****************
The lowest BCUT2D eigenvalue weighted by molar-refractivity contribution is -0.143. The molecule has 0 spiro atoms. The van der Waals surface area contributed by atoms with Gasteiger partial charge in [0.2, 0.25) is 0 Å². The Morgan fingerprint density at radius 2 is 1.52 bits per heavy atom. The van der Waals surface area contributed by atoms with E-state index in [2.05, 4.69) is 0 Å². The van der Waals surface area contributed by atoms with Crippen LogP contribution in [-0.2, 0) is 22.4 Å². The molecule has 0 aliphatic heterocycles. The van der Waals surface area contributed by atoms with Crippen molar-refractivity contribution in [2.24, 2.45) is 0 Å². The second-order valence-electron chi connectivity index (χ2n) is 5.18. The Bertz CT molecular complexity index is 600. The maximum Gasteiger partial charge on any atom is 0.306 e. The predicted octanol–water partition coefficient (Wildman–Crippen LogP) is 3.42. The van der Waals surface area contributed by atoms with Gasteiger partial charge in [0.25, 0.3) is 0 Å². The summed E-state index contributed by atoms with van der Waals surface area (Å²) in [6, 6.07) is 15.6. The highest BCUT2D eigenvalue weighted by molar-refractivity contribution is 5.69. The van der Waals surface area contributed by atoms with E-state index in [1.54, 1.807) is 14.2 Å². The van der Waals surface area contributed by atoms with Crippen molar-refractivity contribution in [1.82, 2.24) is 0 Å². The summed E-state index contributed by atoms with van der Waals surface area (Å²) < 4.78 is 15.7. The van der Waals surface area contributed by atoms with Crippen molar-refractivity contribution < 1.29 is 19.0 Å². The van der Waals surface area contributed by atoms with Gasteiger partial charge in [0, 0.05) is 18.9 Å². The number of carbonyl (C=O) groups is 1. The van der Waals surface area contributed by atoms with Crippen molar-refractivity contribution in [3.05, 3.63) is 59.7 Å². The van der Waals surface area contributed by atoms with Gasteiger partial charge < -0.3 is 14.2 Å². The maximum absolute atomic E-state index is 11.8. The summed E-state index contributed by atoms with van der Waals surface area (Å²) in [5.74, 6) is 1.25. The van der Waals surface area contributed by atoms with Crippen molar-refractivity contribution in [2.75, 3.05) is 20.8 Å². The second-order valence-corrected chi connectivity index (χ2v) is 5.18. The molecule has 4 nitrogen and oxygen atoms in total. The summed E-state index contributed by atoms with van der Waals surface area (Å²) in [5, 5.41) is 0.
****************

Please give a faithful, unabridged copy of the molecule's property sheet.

The lowest BCUT2D eigenvalue weighted by molar-refractivity contribution is -0.143. The molecule has 0 spiro atoms. The van der Waals surface area contributed by atoms with Gasteiger partial charge in [0.2, 0.25) is 0 Å². The Morgan fingerprint density at radius 2 is 1.52 bits per heavy atom. The van der Waals surface area contributed by atoms with E-state index in [2.05, 4.69) is 0 Å². The van der Waals surface area contributed by atoms with Crippen LogP contribution in [-0.2, 0) is 22.4 Å². The molecule has 0 aliphatic heterocycles. The van der Waals surface area contributed by atoms with Crippen molar-refractivity contribution in [2.24, 2.45) is 0 Å². The second-order valence-electron chi connectivity index (χ2n) is 5.18. The Bertz CT molecular complexity index is 600. The maximum Gasteiger partial charge on any atom is 0.306 e. The predicted octanol–water partition coefficient (Wildman–Crippen LogP) is 3.42. The van der Waals surface area contributed by atoms with Gasteiger partial charge in [0.25, 0.3) is 0 Å². The summed E-state index contributed by atoms with van der Waals surface area (Å²) in [6, 6.07) is 15.6. The highest BCUT2D eigenvalue weighted by molar-refractivity contribution is 5.69. The van der Waals surface area contributed by atoms with E-state index in [1.54, 1.807) is 14.2 Å². The van der Waals surface area contributed by atoms with Crippen molar-refractivity contribution in [1.82, 2.24) is 0 Å². The summed E-state index contributed by atoms with van der Waals surface area (Å²) < 4.78 is 15.7. The van der Waals surface area contributed by atoms with Crippen molar-refractivity contribution < 1.29 is 19.0 Å². The van der Waals surface area contributed by atoms with Gasteiger partial charge in [0, 0.05) is 18.9 Å². The number of carbonyl (C=O) groups is 1. The van der Waals surface area contributed by atoms with Crippen molar-refractivity contribution in [3.05, 3.63) is 59.7 Å². The van der Waals surface area contributed by atoms with Gasteiger partial charge < -0.3 is 14.2 Å². The maximum absolute atomic E-state index is 11.8. The summed E-state index contributed by atoms with van der Waals surface area (Å²) in [5.74, 6) is 1.25. The van der Waals surface area contributed by atoms with Crippen molar-refractivity contribution in [2.75, 3.05) is 20.8 Å². The second-order valence-corrected chi connectivity index (χ2v) is 5.18. The molecule has 4 nitrogen and oxygen atoms in total. The summed E-state index contributed by atoms with van der Waals surface area (Å²) in [5, 5.41) is 0.